Daniel Brzezinski, chief marketing officer and VP of marketing & product development at GetResponse, a provider of email marketing tools, offered up what he sees as the top four challenges for marketing in 2017:
Marketers are stuck on data collection: Data-driven marketing is the industry standard. But we’re still stuck in idle, focusing on data collection. Most marketers are just learning how to crawl when it comes to making data actionable at scale. When it comes to data implementation, an alarming number of marketers still lack the internal experience at either the functional or operational level to be successful. This will change as marketing tools become more self-service. Others will offer machine-learning capabilities to drive immediate applications of the customer data.
Marketing software remains too hard to use: As the customer journey has grown more complicated with more touchpoints and data, software supporting marketers needs to be simplified. This will optimize adoption and support ROI. To navigate the complexity of the modern customer journey, marketing software needs to be built with ease of use in mind, intuitive user interfaces, and functionality. Advertisers and agencies want more platform simplicity from vendors.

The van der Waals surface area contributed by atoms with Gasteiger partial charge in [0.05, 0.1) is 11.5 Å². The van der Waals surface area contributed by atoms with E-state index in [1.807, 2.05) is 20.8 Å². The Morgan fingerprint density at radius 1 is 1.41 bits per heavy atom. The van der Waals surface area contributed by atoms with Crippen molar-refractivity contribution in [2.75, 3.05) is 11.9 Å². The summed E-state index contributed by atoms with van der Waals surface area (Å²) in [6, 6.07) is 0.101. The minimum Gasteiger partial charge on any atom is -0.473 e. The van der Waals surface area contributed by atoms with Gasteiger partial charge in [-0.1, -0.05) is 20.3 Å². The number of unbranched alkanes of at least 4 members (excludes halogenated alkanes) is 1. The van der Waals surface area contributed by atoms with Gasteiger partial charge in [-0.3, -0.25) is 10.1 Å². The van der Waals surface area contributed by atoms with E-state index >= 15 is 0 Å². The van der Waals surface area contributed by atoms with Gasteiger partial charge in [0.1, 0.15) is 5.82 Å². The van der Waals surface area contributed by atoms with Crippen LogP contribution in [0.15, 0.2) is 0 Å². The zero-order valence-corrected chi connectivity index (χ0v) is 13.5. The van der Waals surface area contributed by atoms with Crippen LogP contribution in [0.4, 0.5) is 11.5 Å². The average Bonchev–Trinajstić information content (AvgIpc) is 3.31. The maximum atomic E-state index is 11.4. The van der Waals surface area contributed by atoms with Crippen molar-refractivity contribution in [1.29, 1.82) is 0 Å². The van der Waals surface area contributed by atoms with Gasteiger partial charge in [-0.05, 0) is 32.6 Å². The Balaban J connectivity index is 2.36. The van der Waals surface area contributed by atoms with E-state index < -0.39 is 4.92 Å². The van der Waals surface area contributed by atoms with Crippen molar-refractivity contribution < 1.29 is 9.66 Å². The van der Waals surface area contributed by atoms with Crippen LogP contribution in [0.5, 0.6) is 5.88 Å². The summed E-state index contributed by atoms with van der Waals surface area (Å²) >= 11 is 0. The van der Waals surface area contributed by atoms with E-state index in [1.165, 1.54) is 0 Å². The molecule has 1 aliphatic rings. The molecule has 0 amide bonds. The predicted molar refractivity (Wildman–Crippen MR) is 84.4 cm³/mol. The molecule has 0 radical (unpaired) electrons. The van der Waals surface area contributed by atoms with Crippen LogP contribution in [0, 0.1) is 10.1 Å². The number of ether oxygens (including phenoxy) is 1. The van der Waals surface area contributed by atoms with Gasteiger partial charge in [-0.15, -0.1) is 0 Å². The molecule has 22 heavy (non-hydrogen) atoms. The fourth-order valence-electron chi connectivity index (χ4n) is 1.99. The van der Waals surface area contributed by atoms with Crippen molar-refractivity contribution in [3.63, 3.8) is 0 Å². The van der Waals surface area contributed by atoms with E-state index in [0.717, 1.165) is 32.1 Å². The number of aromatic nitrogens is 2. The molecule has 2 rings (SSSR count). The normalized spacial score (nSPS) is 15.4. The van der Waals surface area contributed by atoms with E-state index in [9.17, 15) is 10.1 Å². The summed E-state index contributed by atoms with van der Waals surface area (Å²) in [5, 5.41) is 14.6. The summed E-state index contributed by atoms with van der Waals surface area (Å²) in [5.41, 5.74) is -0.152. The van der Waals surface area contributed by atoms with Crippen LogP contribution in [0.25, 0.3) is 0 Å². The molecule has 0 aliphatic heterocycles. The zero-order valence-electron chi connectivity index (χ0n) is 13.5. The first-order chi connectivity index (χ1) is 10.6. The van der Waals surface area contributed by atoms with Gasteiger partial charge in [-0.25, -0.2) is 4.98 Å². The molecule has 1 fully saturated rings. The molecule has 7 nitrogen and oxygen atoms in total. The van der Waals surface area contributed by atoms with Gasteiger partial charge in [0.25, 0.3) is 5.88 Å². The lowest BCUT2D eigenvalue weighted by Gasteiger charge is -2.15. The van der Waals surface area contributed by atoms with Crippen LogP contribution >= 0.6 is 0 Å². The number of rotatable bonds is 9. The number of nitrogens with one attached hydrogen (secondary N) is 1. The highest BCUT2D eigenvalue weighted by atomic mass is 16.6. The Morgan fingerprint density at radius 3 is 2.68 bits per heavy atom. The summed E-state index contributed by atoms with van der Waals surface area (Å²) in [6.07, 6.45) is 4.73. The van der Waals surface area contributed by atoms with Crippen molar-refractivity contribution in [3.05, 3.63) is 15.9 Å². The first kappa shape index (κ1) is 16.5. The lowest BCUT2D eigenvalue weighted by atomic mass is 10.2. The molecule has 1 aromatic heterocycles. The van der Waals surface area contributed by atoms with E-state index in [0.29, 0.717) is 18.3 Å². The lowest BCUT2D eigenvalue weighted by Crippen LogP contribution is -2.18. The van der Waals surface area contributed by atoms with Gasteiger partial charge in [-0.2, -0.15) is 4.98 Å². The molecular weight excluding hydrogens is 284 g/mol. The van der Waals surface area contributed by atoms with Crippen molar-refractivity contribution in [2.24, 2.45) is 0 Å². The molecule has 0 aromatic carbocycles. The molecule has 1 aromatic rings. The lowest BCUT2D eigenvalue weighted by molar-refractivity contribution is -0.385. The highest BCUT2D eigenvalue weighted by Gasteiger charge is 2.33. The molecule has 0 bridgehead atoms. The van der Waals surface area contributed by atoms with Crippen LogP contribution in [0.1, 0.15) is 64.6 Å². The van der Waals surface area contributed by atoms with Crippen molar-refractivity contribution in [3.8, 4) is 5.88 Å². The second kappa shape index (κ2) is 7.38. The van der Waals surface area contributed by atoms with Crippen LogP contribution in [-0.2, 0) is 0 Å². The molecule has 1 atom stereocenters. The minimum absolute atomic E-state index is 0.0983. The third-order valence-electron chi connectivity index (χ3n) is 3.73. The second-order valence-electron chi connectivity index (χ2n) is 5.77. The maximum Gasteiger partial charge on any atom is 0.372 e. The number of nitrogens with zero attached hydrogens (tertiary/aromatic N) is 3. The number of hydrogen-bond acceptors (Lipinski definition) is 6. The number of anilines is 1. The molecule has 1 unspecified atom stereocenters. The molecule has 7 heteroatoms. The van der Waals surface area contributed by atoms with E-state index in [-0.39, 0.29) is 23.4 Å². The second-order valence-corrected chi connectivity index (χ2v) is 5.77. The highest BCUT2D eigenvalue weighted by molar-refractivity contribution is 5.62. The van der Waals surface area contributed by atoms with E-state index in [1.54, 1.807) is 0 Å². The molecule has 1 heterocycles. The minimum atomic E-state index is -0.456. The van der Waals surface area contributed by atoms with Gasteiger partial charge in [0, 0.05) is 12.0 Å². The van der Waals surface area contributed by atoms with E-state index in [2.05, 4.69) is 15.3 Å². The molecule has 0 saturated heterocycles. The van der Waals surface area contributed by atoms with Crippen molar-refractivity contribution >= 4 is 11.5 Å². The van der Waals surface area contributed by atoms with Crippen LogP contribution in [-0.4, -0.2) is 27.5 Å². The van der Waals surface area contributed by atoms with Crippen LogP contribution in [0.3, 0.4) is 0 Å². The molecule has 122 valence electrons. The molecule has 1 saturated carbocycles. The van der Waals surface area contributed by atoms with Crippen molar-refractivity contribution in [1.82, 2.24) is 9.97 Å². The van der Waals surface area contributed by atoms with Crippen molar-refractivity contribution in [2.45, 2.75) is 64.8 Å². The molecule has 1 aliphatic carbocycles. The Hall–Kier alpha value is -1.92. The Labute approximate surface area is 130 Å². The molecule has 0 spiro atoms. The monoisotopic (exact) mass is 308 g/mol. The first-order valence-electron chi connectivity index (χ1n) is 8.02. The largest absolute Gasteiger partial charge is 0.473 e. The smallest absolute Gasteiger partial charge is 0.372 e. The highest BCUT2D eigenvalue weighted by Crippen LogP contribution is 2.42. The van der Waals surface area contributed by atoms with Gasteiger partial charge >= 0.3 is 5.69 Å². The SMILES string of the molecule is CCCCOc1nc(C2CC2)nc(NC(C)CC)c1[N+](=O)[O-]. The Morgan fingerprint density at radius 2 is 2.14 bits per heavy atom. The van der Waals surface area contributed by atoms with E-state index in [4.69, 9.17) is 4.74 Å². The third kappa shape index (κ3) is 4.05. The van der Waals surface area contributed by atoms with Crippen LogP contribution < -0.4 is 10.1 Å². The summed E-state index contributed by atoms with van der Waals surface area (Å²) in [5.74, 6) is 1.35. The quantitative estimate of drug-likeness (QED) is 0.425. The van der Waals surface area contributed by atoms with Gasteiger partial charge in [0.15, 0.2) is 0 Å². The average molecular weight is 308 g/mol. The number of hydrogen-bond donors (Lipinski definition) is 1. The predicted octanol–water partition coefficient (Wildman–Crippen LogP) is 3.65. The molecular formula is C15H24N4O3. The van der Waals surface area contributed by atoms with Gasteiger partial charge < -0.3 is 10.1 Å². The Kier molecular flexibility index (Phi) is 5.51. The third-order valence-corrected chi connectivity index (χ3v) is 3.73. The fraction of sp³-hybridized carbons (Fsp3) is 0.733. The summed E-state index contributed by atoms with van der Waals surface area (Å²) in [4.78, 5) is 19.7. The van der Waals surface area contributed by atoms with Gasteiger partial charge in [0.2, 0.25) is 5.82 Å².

Open platforms need to speak to each other: As vendor consolidation occurs in the market, it will take years for these platforms to truly unify. The key, in the interim, is openness and technology agnosticism. Programmatic platforms, marketing automation services, and other solutions need to be able to talk to each other, with two-way connections. These technologies need to be open and ready to be integrated with services. Increasingly, easy integrations are a determining factor when marketers choose vendors. Services that are closed systems won’t stand a chance.
Ad fraud remains a big problem: The U.S. has one of the worst ad fraud rates in the world. This year, it’ll cost the industry more than $7 billion in ad dollars. On the bright side, as the problem has skyrocketed, so has awareness among advertisers. This has led to supply-side changes, with publishers eliminating high-risk, fraudulent inventory. We’re also seeing more industrywide standards and incentives in place this year than there were two years ago. Together, these things are turning the tide, albeit slowly. As fraud lingers, however, marketers will look to other channels like mobile apps and email to launch campaigns.